Recirculating Fuel Systems
A recirculating fuel systems (sometimes known as vapor return system) is a very
effective "band aid" that can be used to control vapor if all
other remedies have failed (click Vapor to
learn about other remedies). The use of a vapor return system introduces other
complexities in the fuel system that increases cost and invites fuel system mismanagement.
The letter below was written to an aircraft kit manufacturer discussing some
of the issues relating to this subject.
April 23, 1997
Dick Van Grunsven
P.O. Box 160
North Plains, OR 91733
Re: Vapor return lines used with Ellison Throttle Body Injectors on RV
Several of our RV customers have contacted us regarding vapor return
lines in their fuel systems ....... From talking to them it is my understanding that they
are plumbing the return line into the gascolator or some other point in the fuel system
downstream of the tank. This routing exacerbates the problem of vapor formation because
heated fuel returning from the engine compartment is mixed with cooler fuel coming from
the tank, with the result that the temperature of the fuel penetrating the firewall on its
way to the engine is at a higher temperature than it would be if the vapor return line
were not installed.
Our position on vapor return lines has always been that in aircraft with
more than one fuel tank, they should be used only as a last resort; when all other efforts
to control fuel vapor have been tried and found to be inadequate. The reason for this is
that to be effective the return fuel must be routed back to the fuel tank where it will
have an opportunity to cool. When the aircraft has more than one tank, the pilots
fuel management becomes complicated by the need to worry about where the return fuel is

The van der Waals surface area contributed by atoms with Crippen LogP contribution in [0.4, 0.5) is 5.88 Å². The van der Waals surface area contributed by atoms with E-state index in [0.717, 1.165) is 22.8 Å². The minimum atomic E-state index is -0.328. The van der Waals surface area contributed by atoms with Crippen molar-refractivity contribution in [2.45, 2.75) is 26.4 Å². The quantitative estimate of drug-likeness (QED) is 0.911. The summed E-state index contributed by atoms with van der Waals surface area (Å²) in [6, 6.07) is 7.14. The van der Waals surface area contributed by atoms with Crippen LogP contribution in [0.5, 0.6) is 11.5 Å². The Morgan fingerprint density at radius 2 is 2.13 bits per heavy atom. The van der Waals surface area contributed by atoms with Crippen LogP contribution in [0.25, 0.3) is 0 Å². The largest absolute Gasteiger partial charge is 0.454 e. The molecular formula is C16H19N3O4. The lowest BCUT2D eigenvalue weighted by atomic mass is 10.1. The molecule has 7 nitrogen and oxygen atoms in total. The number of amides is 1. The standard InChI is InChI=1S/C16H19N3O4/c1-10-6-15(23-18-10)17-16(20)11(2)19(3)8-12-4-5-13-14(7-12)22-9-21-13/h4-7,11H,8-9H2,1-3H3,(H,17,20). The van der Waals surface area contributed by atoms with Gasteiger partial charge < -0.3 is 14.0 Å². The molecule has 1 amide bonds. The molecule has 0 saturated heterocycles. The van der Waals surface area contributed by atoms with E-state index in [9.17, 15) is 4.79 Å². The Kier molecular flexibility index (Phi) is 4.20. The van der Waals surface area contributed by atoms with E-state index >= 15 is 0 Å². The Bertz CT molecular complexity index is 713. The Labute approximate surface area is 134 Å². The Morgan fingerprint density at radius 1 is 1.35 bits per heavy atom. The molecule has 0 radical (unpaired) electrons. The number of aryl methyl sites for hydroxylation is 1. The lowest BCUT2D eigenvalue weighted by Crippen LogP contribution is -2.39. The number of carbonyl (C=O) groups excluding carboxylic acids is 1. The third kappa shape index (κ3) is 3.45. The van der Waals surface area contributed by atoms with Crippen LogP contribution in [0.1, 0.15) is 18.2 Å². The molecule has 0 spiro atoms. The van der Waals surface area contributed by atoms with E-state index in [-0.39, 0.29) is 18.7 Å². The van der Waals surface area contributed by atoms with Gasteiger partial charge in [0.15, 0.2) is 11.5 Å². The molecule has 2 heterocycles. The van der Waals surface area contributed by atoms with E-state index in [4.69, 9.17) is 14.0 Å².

going. He either needs to be able to switch the return fuel to keep it returning to the
tank feeding the engine, or he must remember to always start his flight on the tank which
receives the return fuel and then carefully monitor fuel use out of each tank to assure
that returning fuel does not fill up the return tank and be pumped overboard through the
I would welcome any comments you may have on this topic, maybe we could
find someone to build a rotary valve that would switch both the fuel source and the return
fuel with the movement of a single handle.
Ellison Fluid Systems, Inc.
Andair makes a fuel
valve that can switch the routing of the return fuel at the same time the fuel
tank feeding the engine is selected.
A typical vapor return schematic diagram is shown below:
Note that the fuel return must go to the top of the tank above the surface of the
fuel. If the return is positioned below the surface of the fuel, then the return
line must include a one way check valve preventing unfiltered fuel from entering the TBI.
If the aircraft has more than one tank, this system can create a fuel
management problem which is discussed in the above letter. A fuel tank selector
valve which also switches the return line will solve this situation.
An excellent article about fuel system design by Lyle Powell, may be accessed by
clicking on Fuel Systems for